The United States department of transportation has mooted antitrust immunity for two aviation alliances offering services to Japan.
Immunity, which remains subject to the signing of an Open Skies agreement between the two countries, would allow Oneworld alliance members American Airlines and Japan Airlines (JAL) to more closely coordinate operations in trans-Pacific markets.
Separately Star Alliance members United Airlines, Continental Airlines and All Nippon Airways would also benefit from the deal.
The proposals will require the support of the Japanese Ministry of Land, Infrastructure, Transport and Tourism.
Once assured, Washington officials will move to finalise an existing Open Skies pact drawn up in December 2009 to liberalise commercial aviation between the United States and Japan.
“We appreciate that the DOT recognises the value in our application,” said Tsutomu Ando, executive officer of international affairs at Japan Airlines.
“These new opportunities afforded by developments in the aviation landscape in Japan will allow us to optimize flight schedules, pricing, and enhance operational efficiency to ultimately benefit the customers.”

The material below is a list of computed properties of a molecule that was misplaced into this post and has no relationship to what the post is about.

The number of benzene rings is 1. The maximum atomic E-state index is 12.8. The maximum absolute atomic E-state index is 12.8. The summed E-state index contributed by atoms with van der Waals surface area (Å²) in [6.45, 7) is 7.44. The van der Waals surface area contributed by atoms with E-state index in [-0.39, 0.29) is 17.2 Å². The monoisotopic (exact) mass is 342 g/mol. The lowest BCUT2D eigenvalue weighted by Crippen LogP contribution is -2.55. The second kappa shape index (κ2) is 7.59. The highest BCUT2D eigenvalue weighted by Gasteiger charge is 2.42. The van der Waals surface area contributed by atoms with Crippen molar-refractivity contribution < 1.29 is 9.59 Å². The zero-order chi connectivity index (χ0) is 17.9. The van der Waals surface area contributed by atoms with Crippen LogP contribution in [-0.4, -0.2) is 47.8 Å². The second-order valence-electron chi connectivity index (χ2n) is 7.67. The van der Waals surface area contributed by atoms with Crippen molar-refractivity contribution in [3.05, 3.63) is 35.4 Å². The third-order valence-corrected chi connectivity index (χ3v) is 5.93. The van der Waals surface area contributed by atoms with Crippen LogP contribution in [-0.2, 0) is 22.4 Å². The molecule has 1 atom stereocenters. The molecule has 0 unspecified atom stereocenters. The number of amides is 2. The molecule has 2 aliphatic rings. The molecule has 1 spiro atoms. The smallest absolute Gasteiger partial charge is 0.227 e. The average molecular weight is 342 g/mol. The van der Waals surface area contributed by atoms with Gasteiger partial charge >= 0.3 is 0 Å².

JAL is presently undergoing a state-backed restructuring after declaring bankruptcy earlier this year. In August the airline announced details of a rehabilitation plan that will see thousands of job cuts as well as route closures and a debt waiver.
“An immunised joint business will benefit the US and Japanese economies, promote increased cultural exchange and provide more travel choices and greater access to discounted fares for millions of consumers,” said Will Ris, American Airline’s senior vice president for government affairs.
The news comes on the same day British Airways, American Airlines and Iberia launched their long-awaited transatlantic tie-up.
Approval for the deal was granted after 14 years of negotiations, with the airlines now offering the same ticket price across 5,178 daily departures, accounting for more than $7bn (£4.4bn) of annual revenues.
Dismissed as a “monster monopoly” by Virgin Atlantic founder Sir Richard Branson, the revenue-sharing deal will give passengers access to a joint network serving 433 destinations in 105 countries.
Willie Walsh, BA chief executive, said “I think you are going to witness a new era of competition on the Atlantic” as he claimed the trio – the cornerstone of the Oneworld airline alliance – could now compete on a “level playing field” with the SkyTeam and Star alliances.